Curator Noah Simblist introduces “False Flags,” on view through May 29, 2016, at Pelican Bomb Gallery X.
In 2014, Pelican Bomb brought curator Noah Simblist to New Orleans as part of our critic-in-residence program. Building on his ongoing research into art and politics in Israel-Palestine, Simblist has curated “False Flags,” on view through May 29, 2016, at Pelican Bomb Gallery X (1612 Oretha Castle Haley Boulevard). The exhibition includes works by nine artists exploring notions of nationalism and the representation of imagined communities. To introduce “False Flags”—and our accompanying series of commissioned essays, interviews, reviews, and artist projects—Simblist shares some of the ideas addressed in the show and connects the artworks on view at X with New Orleans’ own debates over contested lands and cultural ownership.
In his 1983 book, Imagined Communities: Reflections on the Origin and Spread of Nationalism, political scientist Benedict Anderson famously called a nation an “imagined community,” a group of people who most probably will never meet but imagine themselves as a part of one collective. According to Anderson, this community is brought together through a shared value system, or what he calls, “a deep horizontal comradeship.” In a sense, this bond is codified through the laws of that nation, which protect the rights of its citizens. The definition of a nation in terms of its laws emphasizes the ways that citizens govern themselves. Beyond the binding principles of a shared ideology, the law governs our actions and our property. This aspect of an imagined community is what Michael Billig calls, in his book of the same name, “banal nationalism.” As opposed to its more ardent companion “patriotism,” banal nationalism is “not a flag which is being consciously waved with fervent passion; it is the flag hanging unnoticed in the public building.” In this sense, nationalism is something that is found through unconscious habits and everyday actions rather than the dramatic pageantry found on the battlefield, at state ceremonies, or during international gatherings like the Olympic Games.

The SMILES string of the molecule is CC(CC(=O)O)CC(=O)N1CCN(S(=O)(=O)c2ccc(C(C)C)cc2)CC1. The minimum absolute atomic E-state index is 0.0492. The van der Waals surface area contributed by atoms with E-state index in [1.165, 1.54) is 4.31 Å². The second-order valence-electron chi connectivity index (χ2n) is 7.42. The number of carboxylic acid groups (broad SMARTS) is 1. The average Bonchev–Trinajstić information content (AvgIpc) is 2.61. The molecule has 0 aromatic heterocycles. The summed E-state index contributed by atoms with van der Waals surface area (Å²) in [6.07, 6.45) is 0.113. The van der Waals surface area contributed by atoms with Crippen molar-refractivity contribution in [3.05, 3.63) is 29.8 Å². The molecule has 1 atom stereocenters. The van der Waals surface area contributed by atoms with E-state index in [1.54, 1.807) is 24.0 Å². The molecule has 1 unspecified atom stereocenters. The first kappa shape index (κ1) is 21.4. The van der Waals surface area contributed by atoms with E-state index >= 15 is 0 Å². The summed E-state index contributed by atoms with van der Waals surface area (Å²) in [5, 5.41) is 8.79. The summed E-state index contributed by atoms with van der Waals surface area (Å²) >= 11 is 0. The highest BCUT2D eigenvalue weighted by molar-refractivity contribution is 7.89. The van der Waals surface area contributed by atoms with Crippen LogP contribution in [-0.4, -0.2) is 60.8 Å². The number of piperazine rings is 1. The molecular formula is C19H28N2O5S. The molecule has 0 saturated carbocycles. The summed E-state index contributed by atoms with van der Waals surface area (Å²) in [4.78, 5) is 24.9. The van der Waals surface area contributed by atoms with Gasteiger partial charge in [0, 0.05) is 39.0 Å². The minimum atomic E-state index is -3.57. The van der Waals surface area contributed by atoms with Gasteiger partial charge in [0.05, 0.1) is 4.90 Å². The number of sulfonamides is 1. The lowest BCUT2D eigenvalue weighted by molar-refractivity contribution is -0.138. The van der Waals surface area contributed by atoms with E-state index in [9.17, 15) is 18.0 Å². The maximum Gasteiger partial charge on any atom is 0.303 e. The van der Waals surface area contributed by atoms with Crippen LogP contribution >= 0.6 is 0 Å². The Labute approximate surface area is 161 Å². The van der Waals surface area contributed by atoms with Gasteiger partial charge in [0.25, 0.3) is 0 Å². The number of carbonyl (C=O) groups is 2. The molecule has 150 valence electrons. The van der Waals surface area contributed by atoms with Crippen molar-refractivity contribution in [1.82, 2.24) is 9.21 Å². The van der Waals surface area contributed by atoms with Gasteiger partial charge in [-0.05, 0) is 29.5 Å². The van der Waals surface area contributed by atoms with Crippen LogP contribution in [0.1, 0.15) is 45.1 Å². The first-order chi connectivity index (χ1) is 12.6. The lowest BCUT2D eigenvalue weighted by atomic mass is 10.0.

But beyond the ways that nations are defined in terms of their internal working, nations are also described in terms of territorial sovereignty. A nation’s space is circumscribed by borders, which we encounter by either looking at a map or by crossing from one nation to another at an airport or checkpoint. This notion of a nation is what Donald Trump invokes when he talks about building a wall between the United States and Mexico. But this idea of a nation with defined physical borders also implies a specific image of the internal makeup of the nation as a community. The physical border is also an ideological border, a division between us and them. In this sense, borders signify not only territory but also identity.
The topic of nation states has garnered a great deal of discussion over the last twenty years as it has become clear that we live in an increasingly globalized world. In terms of economies, the World Trade Organization, the International Monetary Fund, and the World Bank signal a world in which transnational corporations and multinational trade deals unsettle the idea that nations are autonomous socio-economic entities. In the contemporary neoliberal paradigm of capital fluidity, national borders have become blurred. Today, American companies might have factories in Mexico, call centers in India, supply chains that originate in China, and headquarters in the Cayman Islands. For some, a globalized condition is a good thing. It’s about engagement, partnership, and coming together. But for others, the slippage between nation states signals the growth of capitalist forces and their transcendence over concerns about human rights, labor practices, or the environment. For example, these are the concerns that led to the Zapatista movement, which emerged in 1994 in protest against the North American Free Trade Agreement, and the 1999 protests in Seattle against the WTO.